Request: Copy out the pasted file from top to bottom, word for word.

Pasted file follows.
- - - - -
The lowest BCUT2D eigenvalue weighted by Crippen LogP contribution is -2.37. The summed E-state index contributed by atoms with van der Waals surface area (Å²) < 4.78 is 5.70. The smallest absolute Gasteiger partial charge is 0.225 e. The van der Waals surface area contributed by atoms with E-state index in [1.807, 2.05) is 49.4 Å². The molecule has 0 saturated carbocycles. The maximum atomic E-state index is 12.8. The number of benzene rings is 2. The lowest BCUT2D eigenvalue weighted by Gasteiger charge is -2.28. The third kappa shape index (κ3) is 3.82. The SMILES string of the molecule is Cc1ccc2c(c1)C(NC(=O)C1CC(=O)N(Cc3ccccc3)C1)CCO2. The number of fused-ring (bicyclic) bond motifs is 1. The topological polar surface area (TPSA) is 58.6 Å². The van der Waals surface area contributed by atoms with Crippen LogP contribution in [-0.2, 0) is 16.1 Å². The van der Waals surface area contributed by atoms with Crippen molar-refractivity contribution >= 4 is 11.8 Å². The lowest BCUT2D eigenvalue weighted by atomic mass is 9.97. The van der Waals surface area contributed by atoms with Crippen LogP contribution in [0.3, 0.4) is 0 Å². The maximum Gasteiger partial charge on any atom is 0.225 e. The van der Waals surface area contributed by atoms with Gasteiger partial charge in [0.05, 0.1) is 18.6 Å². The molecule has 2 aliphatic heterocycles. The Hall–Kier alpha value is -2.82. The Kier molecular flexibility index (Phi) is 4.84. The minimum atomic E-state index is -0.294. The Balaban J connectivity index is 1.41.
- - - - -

The lowest BCUT2D eigenvalue weighted by Crippen LogP contribution is -2.37. The summed E-state index contributed by atoms with van der Waals surface area (Å²) < 4.78 is 5.70. The smallest absolute Gasteiger partial charge is 0.225 e. The van der Waals surface area contributed by atoms with E-state index in [1.807, 2.05) is 49.4 Å². The molecule has 0 saturated carbocycles. The maximum atomic E-state index is 12.8. The number of benzene rings is 2. The lowest BCUT2D eigenvalue weighted by Gasteiger charge is -2.28. The third kappa shape index (κ3) is 3.82. The SMILES string of the molecule is Cc1ccc2c(c1)C(NC(=O)C1CC(=O)N(Cc3ccccc3)C1)CCO2. The number of fused-ring (bicyclic) bond motifs is 1. The topological polar surface area (TPSA) is 58.6 Å². The van der Waals surface area contributed by atoms with Crippen LogP contribution in [-0.2, 0) is 16.1 Å². The van der Waals surface area contributed by atoms with Crippen molar-refractivity contribution >= 4 is 11.8 Å². The lowest BCUT2D eigenvalue weighted by atomic mass is 9.97. The van der Waals surface area contributed by atoms with Crippen LogP contribution in [0.3, 0.4) is 0 Å². The maximum Gasteiger partial charge on any atom is 0.225 e. The van der Waals surface area contributed by atoms with Gasteiger partial charge in [0.05, 0.1) is 18.6 Å². The molecule has 2 aliphatic heterocycles. The Hall–Kier alpha value is -2.82. The Kier molecular flexibility index (Phi) is 4.84. The minimum atomic E-state index is -0.294. The Balaban J connectivity index is 1.41.